47d – Beachy Head Part I

As we walked around Beachy Head we arrived at the Watch Tower, or at least what was left of it.  Originally a signalling station built in 1896, the roof and most of the walls have long gone.  It is now a seating area and brick-built wind break.  It can be rather blustery on Beachy Head.

The Watch TowerThe Watch Tower is adorned with a number of plaques.  By far the most interesting one has been mounted on the brickwork for less than a year.  It commemorates the crossing of the English Channel, on 16 September 1941, by five Frenchman who were seeking to escape the Nazis and continue fighting as Free French.  The remarkable thing was that they undertook this journey, totalling 60-miles, in canoes.  It took them 32 hours.  The men were aged between 17 and 19.  When they arrived in England they were treated like heroes and even met Winston Churchill in the garden of 10 Downing Street.

The Watch Tower PlaqueReynold Lefebvre was killed in action in March 1945, fighting in France.  I do not know what happened to Christian Richard, nor Pierre Lavoix.  Guy Richard was still alive and living in the South of France last year.  Jean-Paul Lavoix died on 16 February 2013, exactly two weeks to the day before we stood at this plaque commemorating his epic journey.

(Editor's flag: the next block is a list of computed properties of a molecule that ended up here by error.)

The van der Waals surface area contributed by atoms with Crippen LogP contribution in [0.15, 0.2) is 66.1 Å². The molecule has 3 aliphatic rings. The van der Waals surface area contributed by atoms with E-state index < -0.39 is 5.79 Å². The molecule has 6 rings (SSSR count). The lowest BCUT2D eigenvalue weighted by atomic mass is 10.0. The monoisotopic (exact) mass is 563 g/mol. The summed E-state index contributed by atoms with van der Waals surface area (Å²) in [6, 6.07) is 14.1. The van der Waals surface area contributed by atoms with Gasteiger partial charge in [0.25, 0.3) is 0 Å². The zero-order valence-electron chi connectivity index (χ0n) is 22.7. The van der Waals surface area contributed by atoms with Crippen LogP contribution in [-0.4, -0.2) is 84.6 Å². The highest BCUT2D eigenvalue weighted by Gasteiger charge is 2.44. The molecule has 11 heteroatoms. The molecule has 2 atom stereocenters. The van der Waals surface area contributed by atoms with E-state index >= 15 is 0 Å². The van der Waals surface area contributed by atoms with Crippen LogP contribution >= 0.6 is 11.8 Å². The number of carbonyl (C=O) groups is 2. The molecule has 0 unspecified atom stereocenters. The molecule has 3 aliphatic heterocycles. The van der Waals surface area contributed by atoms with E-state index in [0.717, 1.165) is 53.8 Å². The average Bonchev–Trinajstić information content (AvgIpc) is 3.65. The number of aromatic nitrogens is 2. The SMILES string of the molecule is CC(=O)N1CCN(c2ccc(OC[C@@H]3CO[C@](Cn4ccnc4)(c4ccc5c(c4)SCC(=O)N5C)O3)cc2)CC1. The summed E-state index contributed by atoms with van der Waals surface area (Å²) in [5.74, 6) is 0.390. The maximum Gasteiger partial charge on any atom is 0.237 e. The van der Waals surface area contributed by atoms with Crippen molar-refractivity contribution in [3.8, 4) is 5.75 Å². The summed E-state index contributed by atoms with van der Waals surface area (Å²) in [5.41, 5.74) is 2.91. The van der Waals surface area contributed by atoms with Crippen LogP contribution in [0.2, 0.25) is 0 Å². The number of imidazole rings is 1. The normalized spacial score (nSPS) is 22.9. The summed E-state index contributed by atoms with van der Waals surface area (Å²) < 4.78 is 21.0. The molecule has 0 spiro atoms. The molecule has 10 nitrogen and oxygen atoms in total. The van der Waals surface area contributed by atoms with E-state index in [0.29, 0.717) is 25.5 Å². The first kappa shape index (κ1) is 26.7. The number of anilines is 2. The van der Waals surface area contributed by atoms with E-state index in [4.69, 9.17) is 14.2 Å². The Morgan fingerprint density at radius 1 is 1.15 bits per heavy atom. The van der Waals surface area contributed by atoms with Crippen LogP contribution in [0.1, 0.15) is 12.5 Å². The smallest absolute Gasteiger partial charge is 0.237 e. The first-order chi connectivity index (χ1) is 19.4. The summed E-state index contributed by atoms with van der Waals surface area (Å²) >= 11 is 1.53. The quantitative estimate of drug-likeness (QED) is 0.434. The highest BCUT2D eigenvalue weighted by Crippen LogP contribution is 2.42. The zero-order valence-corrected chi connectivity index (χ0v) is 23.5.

Points on this part of the walk (copy and paste the co-ordinates into Google Earth):

  • Beachy Head Watch Tower:  N 50° 44.298 E 000° 14.979

Walk #47 Statistics (of which this post forms the fourth part):

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6 Responses to 47d – Beachy Head Part I

  1. May I use the photographs you have taken of the plaque for my new book on Emanuel School at War will be published in October 2014. You will find my contact info on my blog. Thank you.

  2. Pingback: THe Coastal Path Goes Hardback! | The Coastal Path

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